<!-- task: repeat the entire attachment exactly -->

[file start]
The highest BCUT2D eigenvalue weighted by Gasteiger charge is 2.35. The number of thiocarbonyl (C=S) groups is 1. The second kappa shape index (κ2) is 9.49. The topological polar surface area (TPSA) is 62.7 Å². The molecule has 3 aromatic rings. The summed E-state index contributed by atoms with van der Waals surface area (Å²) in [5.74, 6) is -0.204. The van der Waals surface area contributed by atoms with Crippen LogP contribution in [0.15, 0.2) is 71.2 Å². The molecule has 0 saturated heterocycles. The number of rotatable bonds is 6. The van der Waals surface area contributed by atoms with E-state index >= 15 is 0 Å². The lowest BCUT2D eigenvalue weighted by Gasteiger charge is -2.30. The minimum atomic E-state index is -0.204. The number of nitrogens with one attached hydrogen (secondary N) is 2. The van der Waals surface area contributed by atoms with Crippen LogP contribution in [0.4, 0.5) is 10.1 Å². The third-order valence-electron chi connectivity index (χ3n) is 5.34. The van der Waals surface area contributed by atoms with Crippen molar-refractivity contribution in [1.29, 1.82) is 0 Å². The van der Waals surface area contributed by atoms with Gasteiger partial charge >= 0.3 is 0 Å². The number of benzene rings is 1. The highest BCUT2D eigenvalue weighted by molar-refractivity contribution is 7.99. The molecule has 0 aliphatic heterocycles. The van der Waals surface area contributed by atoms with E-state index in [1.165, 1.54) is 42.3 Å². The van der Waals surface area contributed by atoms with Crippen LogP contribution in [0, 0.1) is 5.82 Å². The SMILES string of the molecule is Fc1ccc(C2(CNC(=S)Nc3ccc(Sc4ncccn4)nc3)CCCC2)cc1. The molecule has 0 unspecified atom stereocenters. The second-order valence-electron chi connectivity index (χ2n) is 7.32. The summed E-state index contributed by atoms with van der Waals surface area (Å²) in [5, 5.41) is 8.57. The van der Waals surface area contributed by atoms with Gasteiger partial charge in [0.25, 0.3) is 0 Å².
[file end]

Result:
The highest BCUT2D eigenvalue weighted by Gasteiger charge is 2.35. The number of thiocarbonyl (C=S) groups is 1. The second kappa shape index (κ2) is 9.49. The topological polar surface area (TPSA) is 62.7 Å². The molecule has 3 aromatic rings. The summed E-state index contributed by atoms with van der Waals surface area (Å²) in [5.74, 6) is -0.204. The van der Waals surface area contributed by atoms with Crippen LogP contribution in [0.15, 0.2) is 71.2 Å². The molecule has 0 saturated heterocycles. The number of rotatable bonds is 6. The van der Waals surface area contributed by atoms with E-state index >= 15 is 0 Å². The lowest BCUT2D eigenvalue weighted by Gasteiger charge is -2.30. The minimum atomic E-state index is -0.204. The number of nitrogens with one attached hydrogen (secondary N) is 2. The van der Waals surface area contributed by atoms with Crippen LogP contribution in [0.4, 0.5) is 10.1 Å². The third-order valence-electron chi connectivity index (χ3n) is 5.34. The van der Waals surface area contributed by atoms with Crippen molar-refractivity contribution in [1.29, 1.82) is 0 Å². The van der Waals surface area contributed by atoms with Gasteiger partial charge >= 0.3 is 0 Å². The number of benzene rings is 1. The highest BCUT2D eigenvalue weighted by molar-refractivity contribution is 7.99. The molecule has 0 aliphatic heterocycles. The van der Waals surface area contributed by atoms with E-state index in [1.165, 1.54) is 42.3 Å². The van der Waals surface area contributed by atoms with Crippen LogP contribution in [0, 0.1) is 5.82 Å². The SMILES string of the molecule is Fc1ccc(C2(CNC(=S)Nc3ccc(Sc4ncccn4)nc3)CCCC2)cc1. The molecule has 0 unspecified atom stereocenters. The second-order valence-electron chi connectivity index (χ2n) is 7.32. The summed E-state index contributed by atoms with van der Waals surface area (Å²) in [5, 5.41) is 8.57. The van der Waals surface area contributed by atoms with Gasteiger partial charge in [0.25, 0.3) is 0 Å².